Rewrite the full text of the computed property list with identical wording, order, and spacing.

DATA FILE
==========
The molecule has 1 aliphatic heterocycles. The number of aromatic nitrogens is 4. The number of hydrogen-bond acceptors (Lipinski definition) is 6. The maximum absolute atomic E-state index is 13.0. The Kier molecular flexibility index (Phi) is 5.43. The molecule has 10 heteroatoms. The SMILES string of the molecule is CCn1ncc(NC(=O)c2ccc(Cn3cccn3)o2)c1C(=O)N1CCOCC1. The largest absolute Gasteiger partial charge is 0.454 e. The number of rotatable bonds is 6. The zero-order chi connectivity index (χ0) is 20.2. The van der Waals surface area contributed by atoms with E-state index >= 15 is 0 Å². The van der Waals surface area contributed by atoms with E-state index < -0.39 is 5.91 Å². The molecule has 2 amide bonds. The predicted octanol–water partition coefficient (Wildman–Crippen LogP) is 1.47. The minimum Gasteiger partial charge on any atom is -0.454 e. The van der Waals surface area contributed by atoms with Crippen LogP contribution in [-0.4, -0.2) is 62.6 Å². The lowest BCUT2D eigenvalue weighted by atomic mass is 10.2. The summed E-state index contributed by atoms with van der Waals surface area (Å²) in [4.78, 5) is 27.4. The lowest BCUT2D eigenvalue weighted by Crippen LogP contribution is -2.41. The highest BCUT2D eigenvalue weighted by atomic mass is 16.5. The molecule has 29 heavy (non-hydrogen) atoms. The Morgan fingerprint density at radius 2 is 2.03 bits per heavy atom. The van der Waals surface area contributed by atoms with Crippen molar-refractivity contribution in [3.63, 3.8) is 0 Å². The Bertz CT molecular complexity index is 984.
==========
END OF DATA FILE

The molecule has 1 aliphatic heterocycles. The number of aromatic nitrogens is 4. The number of hydrogen-bond acceptors (Lipinski definition) is 6. The maximum absolute atomic E-state index is 13.0. The Kier molecular flexibility index (Phi) is 5.43. The molecule has 10 heteroatoms. The SMILES string of the molecule is CCn1ncc(NC(=O)c2ccc(Cn3cccn3)o2)c1C(=O)N1CCOCC1. The largest absolute Gasteiger partial charge is 0.454 e. The number of rotatable bonds is 6. The zero-order chi connectivity index (χ0) is 20.2. The van der Waals surface area contributed by atoms with E-state index >= 15 is 0 Å². The van der Waals surface area contributed by atoms with E-state index < -0.39 is 5.91 Å². The molecule has 2 amide bonds. The predicted octanol–water partition coefficient (Wildman–Crippen LogP) is 1.47. The minimum Gasteiger partial charge on any atom is -0.454 e. The van der Waals surface area contributed by atoms with Crippen LogP contribution in [-0.4, -0.2) is 62.6 Å². The lowest BCUT2D eigenvalue weighted by atomic mass is 10.2. The summed E-state index contributed by atoms with van der Waals surface area (Å²) in [4.78, 5) is 27.4. The lowest BCUT2D eigenvalue weighted by Crippen LogP contribution is -2.41. The highest BCUT2D eigenvalue weighted by atomic mass is 16.5. The molecule has 29 heavy (non-hydrogen) atoms. The Morgan fingerprint density at radius 2 is 2.03 bits per heavy atom. The van der Waals surface area contributed by atoms with Crippen molar-refractivity contribution in [3.63, 3.8) is 0 Å². The Bertz CT molecular complexity index is 984.